Many Calgarian music lovers have forgotten the myth that Cowtown could be the next Seattle. In fact, for the last couple of years, a certain dissatisfaction has permeated the consciousness of more than a few local music addicts. It's become a rare occasion for fans to find an exciting show featuring all local talent. With more crowd support, however, Calgary may again host talented musicians and songwriters capable of evolving and staying fresh.
Last Saturday's show at the Night Gallery featuring National Dust, The Colorfield, and Shrinking Violet is a source for that optimism.
The headliners, National Dust, took the stage in front of a tragically-tiny crowd. The venue wasn't bustling that night, and with the wee hours approaching, the supply of spectators waned further.
Despite the lacklustre turnout, local music veteran Lorrie Matheson and his gang delivered a rousing set. During their more upbeat moments, National Dust recalled the Replacements' rock songs off Tim. When more subdued, their low-key folk/country brought Bill Janovitz's solo effort to mind, and occasionally even old, brooding Blue Rodeo songs. All the while, Matheson's
infectious melodies splendidly captured a striking emotional intensity.
National Dust has what it takes to get themselves noticed. Little imagination is required to envision their songs carried to thousands over the airwaves. Superb, emotional songwriting make National Dust a must-see for any fan of folk-rock.
The Colorfield, a relatively new band in the scene, made an impression with their polished performance. The blues-rocking trio adeptly ambled through quick-tempoed numbers and confidently delivered their wares to the crowd.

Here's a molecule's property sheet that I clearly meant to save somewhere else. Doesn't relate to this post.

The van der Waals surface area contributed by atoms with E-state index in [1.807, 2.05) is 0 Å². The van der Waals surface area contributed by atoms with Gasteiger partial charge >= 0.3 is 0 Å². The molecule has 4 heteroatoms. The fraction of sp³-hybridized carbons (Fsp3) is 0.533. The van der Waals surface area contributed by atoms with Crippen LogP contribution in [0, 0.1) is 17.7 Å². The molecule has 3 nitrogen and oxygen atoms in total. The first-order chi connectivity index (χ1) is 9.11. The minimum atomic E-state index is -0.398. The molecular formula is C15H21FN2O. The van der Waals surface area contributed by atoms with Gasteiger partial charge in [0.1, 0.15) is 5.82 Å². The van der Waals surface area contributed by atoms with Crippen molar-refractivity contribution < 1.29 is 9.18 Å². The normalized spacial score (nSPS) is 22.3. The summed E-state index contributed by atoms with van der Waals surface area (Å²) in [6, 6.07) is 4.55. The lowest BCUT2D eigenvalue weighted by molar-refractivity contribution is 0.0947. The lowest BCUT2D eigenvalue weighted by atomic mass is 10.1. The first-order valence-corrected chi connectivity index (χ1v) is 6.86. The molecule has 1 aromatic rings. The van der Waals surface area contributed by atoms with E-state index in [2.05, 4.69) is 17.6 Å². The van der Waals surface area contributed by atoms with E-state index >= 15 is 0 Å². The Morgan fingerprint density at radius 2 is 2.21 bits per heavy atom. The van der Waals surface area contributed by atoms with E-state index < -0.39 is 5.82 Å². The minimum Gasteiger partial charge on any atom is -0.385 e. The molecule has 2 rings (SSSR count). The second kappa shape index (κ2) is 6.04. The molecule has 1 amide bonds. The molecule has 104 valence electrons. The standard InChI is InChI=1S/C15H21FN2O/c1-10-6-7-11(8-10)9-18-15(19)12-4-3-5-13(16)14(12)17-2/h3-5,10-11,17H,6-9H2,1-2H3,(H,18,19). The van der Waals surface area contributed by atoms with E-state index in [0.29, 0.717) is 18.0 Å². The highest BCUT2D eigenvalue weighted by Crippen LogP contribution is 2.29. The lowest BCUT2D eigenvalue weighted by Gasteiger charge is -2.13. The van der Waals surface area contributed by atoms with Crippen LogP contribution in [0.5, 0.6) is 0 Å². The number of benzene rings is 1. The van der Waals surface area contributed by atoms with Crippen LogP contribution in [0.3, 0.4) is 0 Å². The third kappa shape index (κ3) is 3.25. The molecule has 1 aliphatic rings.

Their songwriting, however, could use a little sharpening. After a while, the lack of memorable musical moments felt repetitious. With a little more passion injected into the melodies, The Colorfield could have fared better. This aspect of the performance, however, was not enough to give them a thumbs down and will certainly be rectified as the band continues to gel.
Shrinking Violet, the opening band of the evening, was a pleasant surprise. Another relative newcomer, this foursome began their set with a slightly heavier number that did not immediately inspire confidence, but quickly turned things around.
Their pop-rock songs, occasionally veering into punk tempos and fronted by a female vocalist, were sometimes rough around the edges, but never distractingly so. Individually, the members of Shrinking Violet have admirable talents, and with a little time, the group will harmonize and tighten.
Another dimension that will improve with experience is Shrinking Violet's stage presence. At their best when having fun musically, the band should let that spirit shine through in their demeanour. With a few minor tweaks, Shrinking Violet will undoubtedly find their way into the ears of many Calgarians.
But, all these bands need your help. Without an audience, a band cannot flourish. The disappointingly low turnout indicates an undeserved, weak support for the local scene. Reward local bands with your presence and they will reward you with their talent and skill.